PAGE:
In Conversation: Wendy Doniger

‘Fight words with words’

Print edition : October 14, 2016

Wendy Doniger. Photo: THE HINDU ARCHIVES

The book that had to be pulped. Photo: THE HINDU ARCHIVES

WENDY DONIGER, well-known Indologist and Professor of the History of Religions at the University of Chicago, was at the receiving end of the Sangh Parivar’s intimidation tactics when her book published by Penguin India was pulped after a legal case brought by the self-proclaimed educationist Dinanath Batra. Here, she weighs in on the attack on Meera Nanda and traces a familiar pattern of intimidation perfected by right-wing Hindus in Western academia.

“I was appalled to learn of the recent concerted attacks on Meera Nanda, one of the leading world experts on the history of science in India. Hers is one of the most respected of the many voices, in India and throughout the world, that have been raised in shocked protest against the stunningly unscientific statements about Indian science that have been made by Prime Minister Narenda Modi and members of his government. I recognise the nasty, unbridled, vicious tone of these attacks, having been subjected to them myself after the publication of my book, The Hindus: An Alternative History, in India in 2010. In addition to a lawsuit, I was bombarded with violent, often obscene emails, and mass emails were sent to my colleagues both in the broader South Asian studies community and at my own institution, the University of Chicago. A similar plan of attack has been aimed at Professor Nanda, apparently the first time that this sort of American email campaign has been used in India.

What can we do to counteract such attacks? Fight words with words. They are telling their story; we must go on telling our story. My own initial shock at being subjected to such scurrilous attacks led to self-doubt; what had I done wrong to inspire such ugly hatred? But I was saved by the great flood of emails and published articles from Indians, both academics and people from the broader community, thanking me for what I had written, agreeing with my presentation of the evidence, urging me to continue. We need to support Meera Nanda in this way too, to speak out in protest not only against the lies that are being told about her but about the lies that are being told about Indian science. There is a danger that these intimidation tactics may discourage serious academic pursuits in the field of Indology, may make publishers nervous of publishing books critical of the BJP [Bharatiya Janata Party] and prevent honest scholars from writing on such topics. For this part of the battle, we need brave publishers. I was lucky enough to find such a publisher, who found ways to keep my book The Hindus available in India (now in Tamil and Telugu as well as English) and to publish two more of my books. My academic institution, too, and the broader academic world of South Asian studies stood behind me and spoke out about free speech and about my worth as a colleague. We need to make sure that Meera Nanda gets this kind of support, from the press, from her academic institutions, and from the broader reading public. Her fight is our fight too.”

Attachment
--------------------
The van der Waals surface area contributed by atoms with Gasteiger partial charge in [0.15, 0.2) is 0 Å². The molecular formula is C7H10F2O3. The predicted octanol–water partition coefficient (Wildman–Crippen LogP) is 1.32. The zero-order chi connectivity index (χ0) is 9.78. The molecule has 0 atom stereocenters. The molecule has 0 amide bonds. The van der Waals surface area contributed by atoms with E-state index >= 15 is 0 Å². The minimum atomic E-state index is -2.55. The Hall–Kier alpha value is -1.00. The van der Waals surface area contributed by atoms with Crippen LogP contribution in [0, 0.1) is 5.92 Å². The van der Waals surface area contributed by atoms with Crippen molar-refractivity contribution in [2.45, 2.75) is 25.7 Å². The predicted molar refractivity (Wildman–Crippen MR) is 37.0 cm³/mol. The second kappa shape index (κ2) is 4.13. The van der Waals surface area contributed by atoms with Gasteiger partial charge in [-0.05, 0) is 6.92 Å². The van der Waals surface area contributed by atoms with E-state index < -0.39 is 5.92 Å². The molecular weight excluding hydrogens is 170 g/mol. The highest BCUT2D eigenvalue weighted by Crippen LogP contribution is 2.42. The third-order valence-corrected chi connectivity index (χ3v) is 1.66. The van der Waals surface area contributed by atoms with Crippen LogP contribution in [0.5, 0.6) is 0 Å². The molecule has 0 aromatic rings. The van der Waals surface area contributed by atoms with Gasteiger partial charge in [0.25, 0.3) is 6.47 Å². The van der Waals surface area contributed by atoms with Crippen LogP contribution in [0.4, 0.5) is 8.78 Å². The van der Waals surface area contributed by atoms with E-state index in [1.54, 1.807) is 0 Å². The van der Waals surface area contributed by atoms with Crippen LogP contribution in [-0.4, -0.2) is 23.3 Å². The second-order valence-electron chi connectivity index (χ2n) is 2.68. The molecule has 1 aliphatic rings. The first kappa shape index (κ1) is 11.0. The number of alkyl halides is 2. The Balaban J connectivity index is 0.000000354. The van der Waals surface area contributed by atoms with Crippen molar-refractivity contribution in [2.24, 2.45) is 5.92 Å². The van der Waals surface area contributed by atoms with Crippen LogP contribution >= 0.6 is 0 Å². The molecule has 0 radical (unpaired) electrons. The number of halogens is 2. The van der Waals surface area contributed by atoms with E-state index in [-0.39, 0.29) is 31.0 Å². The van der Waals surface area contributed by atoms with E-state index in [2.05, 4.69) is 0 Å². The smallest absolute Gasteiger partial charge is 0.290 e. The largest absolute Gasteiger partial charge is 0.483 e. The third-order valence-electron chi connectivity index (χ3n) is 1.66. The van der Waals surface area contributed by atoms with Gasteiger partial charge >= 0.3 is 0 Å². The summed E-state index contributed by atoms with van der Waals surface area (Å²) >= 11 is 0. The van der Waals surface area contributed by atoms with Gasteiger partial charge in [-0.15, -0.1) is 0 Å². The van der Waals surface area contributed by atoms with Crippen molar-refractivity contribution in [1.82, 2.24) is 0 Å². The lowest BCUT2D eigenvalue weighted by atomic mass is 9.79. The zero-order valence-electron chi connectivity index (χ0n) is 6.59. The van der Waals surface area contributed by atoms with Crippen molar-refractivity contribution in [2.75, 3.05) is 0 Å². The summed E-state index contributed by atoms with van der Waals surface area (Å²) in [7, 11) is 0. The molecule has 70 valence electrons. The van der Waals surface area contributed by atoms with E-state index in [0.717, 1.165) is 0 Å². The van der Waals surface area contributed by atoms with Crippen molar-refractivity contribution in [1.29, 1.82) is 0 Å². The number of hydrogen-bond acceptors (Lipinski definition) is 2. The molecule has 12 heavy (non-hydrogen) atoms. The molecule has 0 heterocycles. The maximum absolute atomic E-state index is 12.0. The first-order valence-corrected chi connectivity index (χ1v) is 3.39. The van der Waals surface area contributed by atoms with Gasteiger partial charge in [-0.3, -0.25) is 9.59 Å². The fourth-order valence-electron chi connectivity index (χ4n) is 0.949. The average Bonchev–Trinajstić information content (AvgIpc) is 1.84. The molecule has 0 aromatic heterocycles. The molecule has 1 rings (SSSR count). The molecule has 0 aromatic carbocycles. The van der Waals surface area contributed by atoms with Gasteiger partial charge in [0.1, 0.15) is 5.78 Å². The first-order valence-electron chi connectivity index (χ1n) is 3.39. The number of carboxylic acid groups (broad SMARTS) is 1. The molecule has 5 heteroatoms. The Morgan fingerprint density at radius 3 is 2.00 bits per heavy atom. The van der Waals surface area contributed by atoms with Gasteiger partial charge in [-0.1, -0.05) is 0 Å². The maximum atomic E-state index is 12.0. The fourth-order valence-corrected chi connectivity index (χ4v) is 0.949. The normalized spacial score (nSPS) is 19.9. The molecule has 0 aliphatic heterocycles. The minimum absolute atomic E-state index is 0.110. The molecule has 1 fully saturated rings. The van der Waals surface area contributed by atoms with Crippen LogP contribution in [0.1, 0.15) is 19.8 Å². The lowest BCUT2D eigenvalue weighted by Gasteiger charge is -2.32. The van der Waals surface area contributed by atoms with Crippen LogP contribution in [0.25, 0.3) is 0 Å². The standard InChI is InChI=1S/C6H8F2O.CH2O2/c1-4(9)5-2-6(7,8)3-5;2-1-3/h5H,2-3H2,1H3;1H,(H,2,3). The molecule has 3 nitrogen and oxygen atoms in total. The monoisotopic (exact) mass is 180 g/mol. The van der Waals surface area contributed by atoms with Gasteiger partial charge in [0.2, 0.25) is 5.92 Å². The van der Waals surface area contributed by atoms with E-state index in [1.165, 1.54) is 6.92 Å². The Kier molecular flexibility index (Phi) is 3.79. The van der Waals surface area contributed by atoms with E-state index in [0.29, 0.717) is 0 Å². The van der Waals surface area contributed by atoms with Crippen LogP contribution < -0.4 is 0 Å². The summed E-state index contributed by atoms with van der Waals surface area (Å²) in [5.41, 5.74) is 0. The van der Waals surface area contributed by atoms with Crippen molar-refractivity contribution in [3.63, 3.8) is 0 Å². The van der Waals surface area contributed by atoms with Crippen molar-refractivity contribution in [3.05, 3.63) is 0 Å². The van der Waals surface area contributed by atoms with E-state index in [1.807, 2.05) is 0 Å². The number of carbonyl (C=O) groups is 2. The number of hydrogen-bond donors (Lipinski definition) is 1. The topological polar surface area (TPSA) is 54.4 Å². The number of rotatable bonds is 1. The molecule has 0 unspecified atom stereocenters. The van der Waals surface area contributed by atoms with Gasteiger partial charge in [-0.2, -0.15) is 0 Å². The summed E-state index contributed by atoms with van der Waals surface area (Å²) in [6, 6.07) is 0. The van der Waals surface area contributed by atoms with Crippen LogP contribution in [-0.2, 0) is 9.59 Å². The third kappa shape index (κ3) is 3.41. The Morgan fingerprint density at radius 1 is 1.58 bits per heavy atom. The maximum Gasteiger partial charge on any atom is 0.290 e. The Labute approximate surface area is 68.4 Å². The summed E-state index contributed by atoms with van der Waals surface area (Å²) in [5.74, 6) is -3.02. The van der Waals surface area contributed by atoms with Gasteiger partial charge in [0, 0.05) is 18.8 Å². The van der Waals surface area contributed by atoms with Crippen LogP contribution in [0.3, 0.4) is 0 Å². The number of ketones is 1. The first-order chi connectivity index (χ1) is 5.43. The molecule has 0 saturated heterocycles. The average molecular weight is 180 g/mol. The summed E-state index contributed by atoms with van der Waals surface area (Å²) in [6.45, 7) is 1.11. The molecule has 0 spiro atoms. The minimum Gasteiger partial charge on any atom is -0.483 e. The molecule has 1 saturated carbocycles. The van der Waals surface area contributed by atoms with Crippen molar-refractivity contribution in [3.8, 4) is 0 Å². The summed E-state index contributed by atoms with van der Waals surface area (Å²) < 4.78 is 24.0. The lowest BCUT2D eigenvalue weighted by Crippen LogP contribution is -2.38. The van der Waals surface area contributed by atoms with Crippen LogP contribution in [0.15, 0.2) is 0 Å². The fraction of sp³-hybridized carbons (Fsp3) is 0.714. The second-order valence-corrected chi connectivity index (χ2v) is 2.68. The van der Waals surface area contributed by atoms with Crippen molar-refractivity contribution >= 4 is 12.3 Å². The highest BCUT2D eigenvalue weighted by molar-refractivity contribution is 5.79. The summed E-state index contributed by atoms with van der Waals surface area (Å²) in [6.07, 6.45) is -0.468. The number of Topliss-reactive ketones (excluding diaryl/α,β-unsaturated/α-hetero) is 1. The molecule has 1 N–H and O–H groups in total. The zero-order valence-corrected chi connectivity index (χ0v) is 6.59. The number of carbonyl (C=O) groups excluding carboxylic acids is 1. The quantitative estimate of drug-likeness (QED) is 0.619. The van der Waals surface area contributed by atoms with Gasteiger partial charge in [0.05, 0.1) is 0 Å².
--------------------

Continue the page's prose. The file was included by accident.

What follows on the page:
As told to Divya Trivedi

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